News | Monday, 30th September 2013
University at the heart of climate change debate
Professor lead author on prominent UN report
AN ENVIRONMENT expert from Manchester Metropolitan University (MMU) is at the heart of the United Nations’ new climate report which shows greenhouse gases are causing climate change.
Professor David Lee was a lead author on one of the chapters of the much-publicised Intergovernmental Panel on Climate Change (IPCC) fifth assessment report, known as AR5.
After four years of effort, the report, Summary for Policymakers, was released in Stockholm last week sending shockwaves around the globe. It predicts with ’95 per cent certainty’ that humans are the ‘dominant cause’ of climate change.
It caught the attention of industrial, political and cultural leaders around the world - saying there is little doubt that humans are to blame for climate change.
Prof Lee, of MMU’s Centre for Aviation, Transport and the Environment, was lead author of 15 international experts for Chapter 8 - ‘Anthropogenic and Natural Radiative Forcing’.
His team already advises the UK’s Department for Transport, UN organisations and the European Commission.
The report involved a total of 209 lead authors and 50 review editors from 39 countries, creating 3,000 pages. The first part was released last week investigating the physical science of climate change, while the final two parts will be released over the coming year.
Professor Lee said: “This report represents a major milestone in our increased and better understanding of the science of the causes of climate change. The report highlights how the warming is ‘unequivocal’, and observations show how the atmosphere and oceans have warmed, snow and ice extent have decreased, and sea level has risen.
“Of course the big question is: have the observed increased concentrations of greenhouse gases, including CO2, caused the observed changes? We have shown that global mean surface temperatures have increased by 0.85 degrees C over the period 1880 – 2012, which is more than the last assessment report in 2007.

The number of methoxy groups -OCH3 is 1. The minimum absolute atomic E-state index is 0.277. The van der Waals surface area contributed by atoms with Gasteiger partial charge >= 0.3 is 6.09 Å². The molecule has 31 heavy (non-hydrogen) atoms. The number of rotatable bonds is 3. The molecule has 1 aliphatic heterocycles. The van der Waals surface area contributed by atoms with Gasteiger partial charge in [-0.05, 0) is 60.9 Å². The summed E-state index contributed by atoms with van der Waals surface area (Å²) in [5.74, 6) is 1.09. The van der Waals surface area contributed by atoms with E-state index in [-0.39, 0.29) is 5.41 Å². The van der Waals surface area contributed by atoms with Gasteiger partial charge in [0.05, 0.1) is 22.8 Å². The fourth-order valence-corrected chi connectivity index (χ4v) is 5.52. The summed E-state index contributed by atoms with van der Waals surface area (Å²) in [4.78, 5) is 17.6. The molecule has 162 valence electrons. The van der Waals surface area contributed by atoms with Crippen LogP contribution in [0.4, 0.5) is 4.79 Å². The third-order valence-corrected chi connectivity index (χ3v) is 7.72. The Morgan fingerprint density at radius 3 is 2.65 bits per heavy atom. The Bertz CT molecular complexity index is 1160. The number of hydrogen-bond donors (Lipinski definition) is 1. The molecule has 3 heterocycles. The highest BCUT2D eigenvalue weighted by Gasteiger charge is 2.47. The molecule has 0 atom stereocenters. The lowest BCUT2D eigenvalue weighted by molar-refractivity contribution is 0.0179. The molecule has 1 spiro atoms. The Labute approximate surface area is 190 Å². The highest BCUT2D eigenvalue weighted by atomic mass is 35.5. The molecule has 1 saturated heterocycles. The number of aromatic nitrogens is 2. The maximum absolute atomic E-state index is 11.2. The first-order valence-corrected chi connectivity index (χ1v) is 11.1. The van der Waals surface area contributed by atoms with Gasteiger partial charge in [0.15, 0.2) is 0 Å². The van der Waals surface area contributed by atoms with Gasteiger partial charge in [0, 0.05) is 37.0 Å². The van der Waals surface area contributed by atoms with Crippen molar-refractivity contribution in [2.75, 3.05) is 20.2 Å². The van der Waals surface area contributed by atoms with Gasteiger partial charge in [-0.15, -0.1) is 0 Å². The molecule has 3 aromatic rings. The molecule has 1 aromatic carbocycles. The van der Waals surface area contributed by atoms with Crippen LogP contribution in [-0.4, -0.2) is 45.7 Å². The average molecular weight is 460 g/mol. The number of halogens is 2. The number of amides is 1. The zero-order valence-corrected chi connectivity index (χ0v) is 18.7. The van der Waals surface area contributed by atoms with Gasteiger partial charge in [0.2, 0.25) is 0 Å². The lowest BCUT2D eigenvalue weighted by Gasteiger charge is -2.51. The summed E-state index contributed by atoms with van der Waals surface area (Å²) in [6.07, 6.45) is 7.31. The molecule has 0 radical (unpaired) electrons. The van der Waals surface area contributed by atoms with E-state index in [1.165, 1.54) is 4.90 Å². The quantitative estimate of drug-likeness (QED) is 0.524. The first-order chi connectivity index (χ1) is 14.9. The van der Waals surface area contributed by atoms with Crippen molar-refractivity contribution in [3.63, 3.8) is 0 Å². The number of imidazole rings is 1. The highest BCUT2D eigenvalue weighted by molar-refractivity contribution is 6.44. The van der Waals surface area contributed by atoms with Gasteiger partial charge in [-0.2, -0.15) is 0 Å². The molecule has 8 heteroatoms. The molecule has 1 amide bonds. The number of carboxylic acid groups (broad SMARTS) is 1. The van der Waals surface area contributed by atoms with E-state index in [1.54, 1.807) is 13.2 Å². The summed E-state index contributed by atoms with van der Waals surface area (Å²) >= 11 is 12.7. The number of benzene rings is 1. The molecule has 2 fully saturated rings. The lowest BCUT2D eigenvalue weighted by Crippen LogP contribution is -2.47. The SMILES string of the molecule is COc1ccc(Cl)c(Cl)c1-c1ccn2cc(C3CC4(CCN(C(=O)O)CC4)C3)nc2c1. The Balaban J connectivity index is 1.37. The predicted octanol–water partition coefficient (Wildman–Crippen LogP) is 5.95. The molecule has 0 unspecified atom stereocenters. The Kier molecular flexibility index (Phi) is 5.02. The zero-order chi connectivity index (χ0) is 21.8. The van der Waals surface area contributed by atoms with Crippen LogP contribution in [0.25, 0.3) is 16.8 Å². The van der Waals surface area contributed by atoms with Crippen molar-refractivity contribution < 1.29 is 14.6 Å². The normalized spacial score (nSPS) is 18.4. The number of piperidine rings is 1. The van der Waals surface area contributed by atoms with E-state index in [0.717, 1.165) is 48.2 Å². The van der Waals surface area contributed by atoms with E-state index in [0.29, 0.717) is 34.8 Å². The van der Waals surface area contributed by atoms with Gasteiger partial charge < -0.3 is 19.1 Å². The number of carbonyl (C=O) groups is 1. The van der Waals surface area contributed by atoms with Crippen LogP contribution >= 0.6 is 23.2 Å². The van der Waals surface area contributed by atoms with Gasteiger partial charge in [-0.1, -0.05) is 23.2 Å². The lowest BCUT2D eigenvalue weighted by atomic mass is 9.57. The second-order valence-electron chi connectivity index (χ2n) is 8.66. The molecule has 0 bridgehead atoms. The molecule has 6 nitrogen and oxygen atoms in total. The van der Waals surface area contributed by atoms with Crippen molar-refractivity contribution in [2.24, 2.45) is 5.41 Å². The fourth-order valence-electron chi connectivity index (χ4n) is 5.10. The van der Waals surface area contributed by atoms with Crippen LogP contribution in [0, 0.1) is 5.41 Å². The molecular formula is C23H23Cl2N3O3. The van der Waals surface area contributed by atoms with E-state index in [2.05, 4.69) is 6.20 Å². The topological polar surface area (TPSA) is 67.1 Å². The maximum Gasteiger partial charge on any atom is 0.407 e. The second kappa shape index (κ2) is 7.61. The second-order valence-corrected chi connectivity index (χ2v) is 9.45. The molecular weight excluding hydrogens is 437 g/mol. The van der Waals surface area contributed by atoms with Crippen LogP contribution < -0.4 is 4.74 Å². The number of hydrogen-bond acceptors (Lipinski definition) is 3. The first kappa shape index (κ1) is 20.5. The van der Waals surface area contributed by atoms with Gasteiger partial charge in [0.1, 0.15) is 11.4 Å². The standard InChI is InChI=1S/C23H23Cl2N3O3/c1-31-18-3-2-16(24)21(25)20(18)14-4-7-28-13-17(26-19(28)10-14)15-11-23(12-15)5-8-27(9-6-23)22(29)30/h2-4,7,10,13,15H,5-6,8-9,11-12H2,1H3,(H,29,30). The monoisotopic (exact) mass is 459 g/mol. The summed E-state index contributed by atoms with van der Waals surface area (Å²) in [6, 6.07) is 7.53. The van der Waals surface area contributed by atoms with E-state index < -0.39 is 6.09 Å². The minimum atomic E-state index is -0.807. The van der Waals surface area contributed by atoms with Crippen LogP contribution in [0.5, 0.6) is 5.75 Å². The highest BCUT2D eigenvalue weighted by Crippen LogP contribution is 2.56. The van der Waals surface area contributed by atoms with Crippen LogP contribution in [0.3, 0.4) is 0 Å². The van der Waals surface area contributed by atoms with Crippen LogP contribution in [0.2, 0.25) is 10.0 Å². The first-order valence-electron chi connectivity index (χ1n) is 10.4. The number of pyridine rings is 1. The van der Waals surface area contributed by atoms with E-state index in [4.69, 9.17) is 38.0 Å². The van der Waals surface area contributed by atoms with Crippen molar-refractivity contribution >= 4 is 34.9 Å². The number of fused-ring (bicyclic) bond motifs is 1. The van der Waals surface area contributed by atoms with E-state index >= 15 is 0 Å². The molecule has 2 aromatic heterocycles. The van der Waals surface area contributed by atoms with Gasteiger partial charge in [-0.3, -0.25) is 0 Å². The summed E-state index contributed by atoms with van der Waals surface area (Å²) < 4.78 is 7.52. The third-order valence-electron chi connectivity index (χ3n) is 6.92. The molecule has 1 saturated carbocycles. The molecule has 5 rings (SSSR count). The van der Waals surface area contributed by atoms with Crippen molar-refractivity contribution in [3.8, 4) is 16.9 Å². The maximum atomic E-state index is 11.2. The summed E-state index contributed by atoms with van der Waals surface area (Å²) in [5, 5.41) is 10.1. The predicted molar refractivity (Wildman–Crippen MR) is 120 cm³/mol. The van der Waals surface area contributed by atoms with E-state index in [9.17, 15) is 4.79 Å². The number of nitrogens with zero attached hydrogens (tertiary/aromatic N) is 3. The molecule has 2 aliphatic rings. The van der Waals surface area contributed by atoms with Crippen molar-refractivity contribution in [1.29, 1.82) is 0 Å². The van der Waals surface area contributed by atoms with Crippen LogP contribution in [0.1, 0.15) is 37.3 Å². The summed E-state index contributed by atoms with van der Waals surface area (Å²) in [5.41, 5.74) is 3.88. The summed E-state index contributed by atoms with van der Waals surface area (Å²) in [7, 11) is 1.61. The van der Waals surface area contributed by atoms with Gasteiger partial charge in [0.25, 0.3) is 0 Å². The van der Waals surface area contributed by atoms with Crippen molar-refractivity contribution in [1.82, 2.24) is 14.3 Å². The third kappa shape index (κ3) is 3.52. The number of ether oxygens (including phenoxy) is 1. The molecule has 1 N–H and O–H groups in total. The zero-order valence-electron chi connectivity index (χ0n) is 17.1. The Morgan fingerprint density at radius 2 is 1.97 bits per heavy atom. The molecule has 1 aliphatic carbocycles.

“Our increased scientific understanding of the causes has led us to conclude that the human influence on the climate system is clear, and that it is extremely likely that human influence has been the dominant cause of the observed warming since the mid-20th Century.
“2013 represented a watershed in terms of CO2 concentrations in the atmosphere, when they reached 400 parts per million, unprecedented levels for 800,000 years. The sobering part of the science of CO2 is that for every tonne we emit, 30% will be removed from the atmosphere in a few decades, 50% in a few centuries, and the remaining 20% over millennia. So what we emit today, has massive long-term impacts for the future.
“The climate simulations in the IPCC report show that there is substantial ‘committed warming’ already, and if emissions are not reduced over the next 20 years, temperatures may increase beyond the value of 2 degrees C increase by 2100.”
The IPCC website and the Summary for Policymakers can be found at: www.ipcc.ch.
The work of Professor Lee and colleagues within the Centre for Aviation, Transport and the Environment, can be found at: http://www.cate.mmu.ac.uk.